Danielle Easton knows the power a film can have

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Filmmaker Danielle Easton goes old school with her film short Choices shot on actual film stock. It screens as part of The Coast is Queer at this year’s Vancouver Queer Film Festival.

Choices from Danielle Easton screens at the 2012 Vancouver Queer Film Festival“While attending University, I was given a great opportunity to use 35mm reel film,” explains Easton. “We were to collaborate with the cinematographers and to develop a short film with 200 feet of film. I was given a great chance to write, direct, and edit a short film from this.”

That short became Choices, the story of Kay who, realizing she has fallen in love with someone else, tries to tell her current boyfriend that she needs to follow her heart, a heart that belongs to her androgynous lover Dee.

“While Kay tries to find her way, she’s also coming to terms [with the fact] that love comes in many different forms,” says Easton.

Finding inspiration from her own life, Easton says that while the film is not about her it is where she found her central character.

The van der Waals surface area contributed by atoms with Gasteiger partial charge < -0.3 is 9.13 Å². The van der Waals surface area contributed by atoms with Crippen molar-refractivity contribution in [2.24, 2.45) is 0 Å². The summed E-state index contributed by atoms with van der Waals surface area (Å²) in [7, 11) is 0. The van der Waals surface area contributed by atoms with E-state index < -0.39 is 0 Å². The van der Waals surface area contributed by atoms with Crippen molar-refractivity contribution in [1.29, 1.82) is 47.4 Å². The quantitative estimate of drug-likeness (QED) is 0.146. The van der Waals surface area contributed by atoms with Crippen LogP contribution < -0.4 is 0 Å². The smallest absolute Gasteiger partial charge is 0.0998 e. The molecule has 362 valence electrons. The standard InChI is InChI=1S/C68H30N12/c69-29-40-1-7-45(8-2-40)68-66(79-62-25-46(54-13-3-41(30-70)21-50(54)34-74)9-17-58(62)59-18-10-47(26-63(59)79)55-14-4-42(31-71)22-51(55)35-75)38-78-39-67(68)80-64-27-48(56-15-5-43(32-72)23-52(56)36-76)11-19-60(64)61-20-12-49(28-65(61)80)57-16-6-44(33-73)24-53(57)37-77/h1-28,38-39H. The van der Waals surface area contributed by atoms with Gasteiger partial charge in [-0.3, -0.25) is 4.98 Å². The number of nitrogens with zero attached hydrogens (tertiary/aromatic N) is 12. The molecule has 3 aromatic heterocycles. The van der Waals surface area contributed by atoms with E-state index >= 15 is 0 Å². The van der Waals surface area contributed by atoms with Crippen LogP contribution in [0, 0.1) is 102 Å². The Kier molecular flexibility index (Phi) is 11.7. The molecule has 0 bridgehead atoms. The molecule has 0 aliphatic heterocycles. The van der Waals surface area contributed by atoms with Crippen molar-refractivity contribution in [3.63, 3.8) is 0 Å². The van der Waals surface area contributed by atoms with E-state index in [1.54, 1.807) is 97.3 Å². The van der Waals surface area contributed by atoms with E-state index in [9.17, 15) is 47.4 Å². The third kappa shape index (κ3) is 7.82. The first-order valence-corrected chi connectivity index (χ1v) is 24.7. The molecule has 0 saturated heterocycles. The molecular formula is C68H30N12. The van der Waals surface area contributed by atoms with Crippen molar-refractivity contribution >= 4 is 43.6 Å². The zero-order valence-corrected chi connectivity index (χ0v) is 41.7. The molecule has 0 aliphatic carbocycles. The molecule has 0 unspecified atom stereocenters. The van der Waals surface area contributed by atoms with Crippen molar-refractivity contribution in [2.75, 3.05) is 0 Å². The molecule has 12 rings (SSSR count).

“Dee’s androgyny mostly comes from myself,” says Easton. “I’m an androgynous person and that definitely played a part when developing the character.  But the story isn’t about me, or my direct experiences. I also found that casting this role was very difficult being that it was hard to find an androgynous person who can act but it worked out wonderfully with Carly.”

Easton’s sophomore film and her first to be screened at the Vancouver Queer Film Festival, Easton hopes that audiences will walk away with the same appreciation that she does for the art of filmmaking.

“I want to be a filmmaker that makes people question their beliefs, or feel deeply with the story after leaving the theatre,” says Easton. “With this film I hope that the audience walks away with happiness for the two characters that follow their hearts. “

Easton also knows the power a film can have on an audience and in this particular instance, her own family.

“I can accomplish so much with making films, and as a queer member of society this helps me help the community with understanding but it also helps myself. This is the first film my mother and sister will be seeing of mine, it means so much to me and this will show them a part of my film career I want to uphold and the wonderful queer life I live.”


Screens as part of the 2012 Vancouver Queer Film Festival’s Coast is Queer evening of short films by Vancouverites. Visit http://www.outonscreen.com for more information.

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